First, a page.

Hope I've managed to explain my question clearly enough.
VIDYA D SAGAR (author) on December 17, 2019:
Thanks Amri, Smriti, Louise
I hope it is helpful, especially to young parents, who with their busy work schedules find it difficult to give more time to their children
Amrita Bhat on December 16, 2019:
Amazing detailed information!
This is very helpful for parents
Smriti p on December 16, 2019:
Louise Elcross from Preston on December 16, 2019:
Well written and informative. Very good article Vidya. Thanks for sharing and I hope you do write more.
VIDYA D SAGAR (author) on December 13, 2019:
Thank you so much Abhishek, I appreciate your response. It inspires me to write more
Abhishek nandavar on December 13, 2019:
Amazing collection of literature .. a storehouse of knowledge. A very dedicated piece of art.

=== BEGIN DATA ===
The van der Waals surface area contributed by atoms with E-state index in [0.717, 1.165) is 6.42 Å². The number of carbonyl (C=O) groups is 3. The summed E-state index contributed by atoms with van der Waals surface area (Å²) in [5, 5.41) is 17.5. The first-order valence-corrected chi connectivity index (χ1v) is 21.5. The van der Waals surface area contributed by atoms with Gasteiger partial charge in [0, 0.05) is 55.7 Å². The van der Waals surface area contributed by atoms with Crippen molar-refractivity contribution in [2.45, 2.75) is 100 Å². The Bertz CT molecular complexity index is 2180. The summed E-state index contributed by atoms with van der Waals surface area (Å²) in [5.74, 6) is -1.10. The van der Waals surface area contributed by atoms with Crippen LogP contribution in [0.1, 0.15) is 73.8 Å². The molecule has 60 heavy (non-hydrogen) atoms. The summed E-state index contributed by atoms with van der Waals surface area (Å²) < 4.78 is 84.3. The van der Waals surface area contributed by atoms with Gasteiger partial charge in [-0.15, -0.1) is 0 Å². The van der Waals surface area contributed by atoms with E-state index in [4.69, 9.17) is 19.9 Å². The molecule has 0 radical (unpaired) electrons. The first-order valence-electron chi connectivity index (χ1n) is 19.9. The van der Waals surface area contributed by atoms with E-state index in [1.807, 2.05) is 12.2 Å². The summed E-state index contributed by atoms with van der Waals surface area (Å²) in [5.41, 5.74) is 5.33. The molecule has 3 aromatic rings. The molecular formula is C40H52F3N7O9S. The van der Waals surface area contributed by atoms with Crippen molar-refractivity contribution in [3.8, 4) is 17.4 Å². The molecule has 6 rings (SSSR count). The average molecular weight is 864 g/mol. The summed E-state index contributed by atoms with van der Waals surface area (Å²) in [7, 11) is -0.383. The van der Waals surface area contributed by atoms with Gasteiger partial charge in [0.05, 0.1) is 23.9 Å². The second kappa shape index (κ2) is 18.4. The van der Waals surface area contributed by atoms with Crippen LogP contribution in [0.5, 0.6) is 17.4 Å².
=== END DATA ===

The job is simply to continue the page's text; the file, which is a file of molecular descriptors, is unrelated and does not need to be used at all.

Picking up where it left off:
VIDYA D SAGAR (author) on November 22, 2019:
Hi Poornima and Sahitya Thota
Thank you so much for your comments. I hope it is especially of help to young new moms who have a busy schedule and find very little time to spend with their kids and who struggle to maintain the work-life balance.
Poornima Ramesh on November 22, 2019:
Very well written especially useful for new moms☺
Sahitya Thota on November 21, 2019:
Very well written article in a simple language, easy to understand. It focuses on the process of upbringing of a child and how to devote our time towards them which is very important in today's busy lifestyle. Definitely a must read for young couple planning for a kid and also for young parents.
VIDYA D SAGAR (author) on November 18, 2019:
Thanks, Smita, glad you liked it. Your appreciation means a lot to me.
Smita on November 18, 2019:
Beautifully illustrated Vidya. Selected pics were amazing.
VIDYA D SAGAR (author) on November 17, 2019:
Thanks a lot. I hope the article can help a lot of parents, teachers, and others working with children to build the cognitive skills of the children at an early age.
Liz Westwood from UK on November 17, 2019:
This is a useful and informative guide for parents and anyone working with children. It is well-structured and exceptionally well-illustrated.